Julie Kristof’s life changed drastically when in 2008 her 18-month old daughter Miriam was diagnosed with a rare genetic disorder called Familial Dysautonomia. She quickly learned that this condition occurs only among the Jewish population who descend from Eastern or Central Europe.
Both she and her husband are carriers of this genetic mutation and with each pregnancy there was a one-in-four chance that the baby would be affected. The sad part is that Julie and her husband could have been tested but were never told to do so. And, Julie was tested for Tay Sachs in high school so thought she was “safe.”
Like many communities who are descendants of very homogeneous groups, the Jewish community has a higher propensity for a number of genetic conditions that potentially impacts children of a carrier couple or the person who inherits the faulty gene. Individuals of Ashkenazi Jewish (AJ) ancestry have a 10x higher frequency of BRCA mutations than the general population. In the case of Familial Dysautonomia, 1-in-32 Ashkenazi Jews are carriers and it is not carried by anyone outside the community. There is a long list of hereditary conditions including cancers that are more likely to impact Jews who hail from Eastern Europe, Morocco or the Middle East.
Fast forward to the fall of 2018, Julie went on a trip to Israel called Momentum with a group of women from her son’s high school (JPPS-Bialik) along with hundreds of women from around the world. Julie has been heading up an organization call the Montreal Jewish Genetic Disorder fund for a number of years and has done many presentations on her experience and her daughter’s condition. What she didn’t expect is how many questions the women on the trip had about their own genetic health – how Jewish genetic health is unique? How can one know if they’re a carrier?
How to talk to their children about hereditary disease? What options there are for testing? How should they decide whether to get tested? Are direct-to-consumer tests good options? Etc.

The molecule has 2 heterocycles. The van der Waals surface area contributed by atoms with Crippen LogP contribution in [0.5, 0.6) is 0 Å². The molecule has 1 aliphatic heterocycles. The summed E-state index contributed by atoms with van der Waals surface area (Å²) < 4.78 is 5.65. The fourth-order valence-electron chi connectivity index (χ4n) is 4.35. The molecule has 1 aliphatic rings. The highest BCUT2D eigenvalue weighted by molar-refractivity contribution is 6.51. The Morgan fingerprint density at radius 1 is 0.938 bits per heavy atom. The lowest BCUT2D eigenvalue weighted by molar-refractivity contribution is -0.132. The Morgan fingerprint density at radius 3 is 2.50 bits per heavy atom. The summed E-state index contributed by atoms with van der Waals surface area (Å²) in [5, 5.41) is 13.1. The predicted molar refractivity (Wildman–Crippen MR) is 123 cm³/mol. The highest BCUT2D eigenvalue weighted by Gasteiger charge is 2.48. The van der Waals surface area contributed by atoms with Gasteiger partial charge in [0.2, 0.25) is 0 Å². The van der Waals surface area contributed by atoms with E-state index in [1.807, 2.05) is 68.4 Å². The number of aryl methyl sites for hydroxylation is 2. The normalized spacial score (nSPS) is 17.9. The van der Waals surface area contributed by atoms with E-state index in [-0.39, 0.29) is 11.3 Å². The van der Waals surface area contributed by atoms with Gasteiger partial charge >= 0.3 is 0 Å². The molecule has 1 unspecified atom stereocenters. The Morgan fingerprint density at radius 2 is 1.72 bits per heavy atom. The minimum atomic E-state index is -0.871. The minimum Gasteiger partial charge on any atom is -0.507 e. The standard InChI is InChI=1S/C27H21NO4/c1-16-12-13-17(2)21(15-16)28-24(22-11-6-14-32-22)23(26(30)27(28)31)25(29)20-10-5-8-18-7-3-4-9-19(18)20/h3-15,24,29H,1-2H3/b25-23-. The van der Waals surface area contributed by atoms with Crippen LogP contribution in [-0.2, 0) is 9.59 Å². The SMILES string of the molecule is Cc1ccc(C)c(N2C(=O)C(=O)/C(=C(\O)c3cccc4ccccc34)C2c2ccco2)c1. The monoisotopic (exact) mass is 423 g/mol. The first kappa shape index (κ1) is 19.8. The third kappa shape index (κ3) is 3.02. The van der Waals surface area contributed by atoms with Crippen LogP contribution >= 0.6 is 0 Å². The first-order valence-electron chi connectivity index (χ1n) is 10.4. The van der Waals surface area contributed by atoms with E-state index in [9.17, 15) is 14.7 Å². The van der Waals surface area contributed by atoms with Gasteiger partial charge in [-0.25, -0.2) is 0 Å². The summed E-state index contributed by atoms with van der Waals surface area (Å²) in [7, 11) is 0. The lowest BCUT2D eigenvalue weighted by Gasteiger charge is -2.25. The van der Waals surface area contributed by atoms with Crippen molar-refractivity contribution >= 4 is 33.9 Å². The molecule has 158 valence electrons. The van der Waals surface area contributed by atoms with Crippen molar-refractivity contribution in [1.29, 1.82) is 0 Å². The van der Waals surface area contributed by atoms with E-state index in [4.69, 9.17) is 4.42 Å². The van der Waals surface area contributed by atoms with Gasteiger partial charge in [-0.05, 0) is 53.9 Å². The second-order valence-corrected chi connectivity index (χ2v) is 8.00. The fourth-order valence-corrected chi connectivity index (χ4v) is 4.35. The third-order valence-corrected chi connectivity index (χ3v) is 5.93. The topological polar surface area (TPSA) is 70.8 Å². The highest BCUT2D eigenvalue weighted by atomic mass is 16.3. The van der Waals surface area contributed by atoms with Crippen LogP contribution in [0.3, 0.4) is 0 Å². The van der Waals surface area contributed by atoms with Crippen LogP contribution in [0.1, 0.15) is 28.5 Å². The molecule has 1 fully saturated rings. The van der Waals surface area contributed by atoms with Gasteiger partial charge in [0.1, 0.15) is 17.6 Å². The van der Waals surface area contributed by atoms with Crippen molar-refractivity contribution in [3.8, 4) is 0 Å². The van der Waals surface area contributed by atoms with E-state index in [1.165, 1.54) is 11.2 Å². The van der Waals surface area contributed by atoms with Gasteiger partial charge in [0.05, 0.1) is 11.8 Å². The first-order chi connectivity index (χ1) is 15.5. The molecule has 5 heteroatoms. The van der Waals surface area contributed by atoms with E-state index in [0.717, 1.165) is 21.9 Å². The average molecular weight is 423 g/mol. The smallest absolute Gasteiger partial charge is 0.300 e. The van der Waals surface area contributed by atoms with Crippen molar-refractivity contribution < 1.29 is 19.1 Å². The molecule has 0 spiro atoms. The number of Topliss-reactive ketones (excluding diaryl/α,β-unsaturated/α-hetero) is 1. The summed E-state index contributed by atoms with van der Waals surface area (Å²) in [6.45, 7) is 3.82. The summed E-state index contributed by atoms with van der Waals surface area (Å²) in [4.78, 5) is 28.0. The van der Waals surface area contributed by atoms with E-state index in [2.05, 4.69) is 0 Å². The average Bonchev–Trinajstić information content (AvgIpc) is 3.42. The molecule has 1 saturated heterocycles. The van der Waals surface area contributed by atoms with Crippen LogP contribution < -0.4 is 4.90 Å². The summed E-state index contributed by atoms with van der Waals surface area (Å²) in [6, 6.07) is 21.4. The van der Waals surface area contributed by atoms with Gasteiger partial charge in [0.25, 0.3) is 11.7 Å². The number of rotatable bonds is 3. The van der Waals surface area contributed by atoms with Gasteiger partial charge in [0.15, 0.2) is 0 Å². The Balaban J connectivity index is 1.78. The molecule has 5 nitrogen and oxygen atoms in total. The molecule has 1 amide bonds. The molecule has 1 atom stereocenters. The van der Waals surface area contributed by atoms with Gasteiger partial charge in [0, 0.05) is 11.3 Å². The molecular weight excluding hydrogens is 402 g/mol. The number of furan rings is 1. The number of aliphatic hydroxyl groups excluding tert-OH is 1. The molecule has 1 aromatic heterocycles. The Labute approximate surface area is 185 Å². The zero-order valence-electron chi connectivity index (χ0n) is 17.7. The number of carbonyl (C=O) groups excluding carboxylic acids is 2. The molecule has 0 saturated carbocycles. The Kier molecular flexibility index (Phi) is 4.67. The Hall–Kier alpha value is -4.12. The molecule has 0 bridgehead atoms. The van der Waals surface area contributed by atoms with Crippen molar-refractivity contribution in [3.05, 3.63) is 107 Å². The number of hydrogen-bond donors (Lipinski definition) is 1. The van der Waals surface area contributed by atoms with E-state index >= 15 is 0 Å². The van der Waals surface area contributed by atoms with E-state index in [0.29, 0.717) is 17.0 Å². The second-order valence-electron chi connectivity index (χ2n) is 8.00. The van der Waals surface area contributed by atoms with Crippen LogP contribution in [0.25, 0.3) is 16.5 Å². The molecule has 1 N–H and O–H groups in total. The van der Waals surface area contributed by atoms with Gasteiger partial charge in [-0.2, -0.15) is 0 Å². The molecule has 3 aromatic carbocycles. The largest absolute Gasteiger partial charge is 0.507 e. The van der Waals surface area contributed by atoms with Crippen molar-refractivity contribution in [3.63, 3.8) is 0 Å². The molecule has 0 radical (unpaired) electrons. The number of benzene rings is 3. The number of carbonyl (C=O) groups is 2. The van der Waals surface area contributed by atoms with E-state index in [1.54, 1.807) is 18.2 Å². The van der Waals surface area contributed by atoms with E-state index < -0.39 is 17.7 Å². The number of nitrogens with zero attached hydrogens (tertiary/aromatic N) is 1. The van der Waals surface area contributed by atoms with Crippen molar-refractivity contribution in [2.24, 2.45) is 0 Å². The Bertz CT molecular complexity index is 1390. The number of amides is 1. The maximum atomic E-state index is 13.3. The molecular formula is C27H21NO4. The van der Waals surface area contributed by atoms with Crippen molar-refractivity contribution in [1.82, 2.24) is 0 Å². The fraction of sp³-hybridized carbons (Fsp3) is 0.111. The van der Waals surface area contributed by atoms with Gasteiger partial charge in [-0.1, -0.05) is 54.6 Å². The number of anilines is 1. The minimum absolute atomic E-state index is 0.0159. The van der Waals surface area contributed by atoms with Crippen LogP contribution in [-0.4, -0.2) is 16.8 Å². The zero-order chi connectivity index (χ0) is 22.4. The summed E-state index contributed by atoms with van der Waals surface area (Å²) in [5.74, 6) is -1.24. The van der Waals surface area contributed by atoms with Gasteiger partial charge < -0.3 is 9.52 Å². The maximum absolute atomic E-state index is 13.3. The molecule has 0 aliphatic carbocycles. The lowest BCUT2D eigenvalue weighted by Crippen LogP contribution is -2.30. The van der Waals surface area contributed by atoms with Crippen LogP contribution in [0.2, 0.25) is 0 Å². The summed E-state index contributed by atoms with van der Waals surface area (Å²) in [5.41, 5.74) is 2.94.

Upon returning to Montreal, this group of mothers decided that the community should have the opportunity to get some guidance and answers to their questions. The educators at JPPS-Bialik also saw this as a perfect fit with their mission to educate.
As Kristof pointed out, “There are so many things that are outside our control when it comes to our health. In the case of many of these genetic conditions, an individual can gather information for themselves and their families that can help them make decisions about their health. Information is power. Why roll the dice?” She continued, “I wish I had asked more questions. I wish I had known… I feel guilty every day that my daughter suffers the way she does.”
On Monday, November 18 (7 pm), a panel of experts will address a range of questions about Jewish genetic health – medical, Jewish law (hallacha), privacy and the impact on the lives of those affected at free lecture to be held at Bialik High School (6500 Kildare Road) in Côte Saint-Luc. Suppliers of services related to genetic testing or fertility will also be present to provide information.
The panelists are:
Dr. David Rosenblatt: Professor, Department of Human Genetics, Faculty of Medicine, McGill University
Rabbi Avi Finegold: Founder, Jewish Learning Lab
Eta Yudin, Vice-President, Quebec, CIJA
Joanne Miller-Eisman, Founder, Hereditary Breast and Ovarian Cancer Foundation
Julie Kristof will be the moderator.
RSVP to the event on the event Facebook page (“Why roll
the dice? What’s hidden in your Jewish genes”) or at email@example.com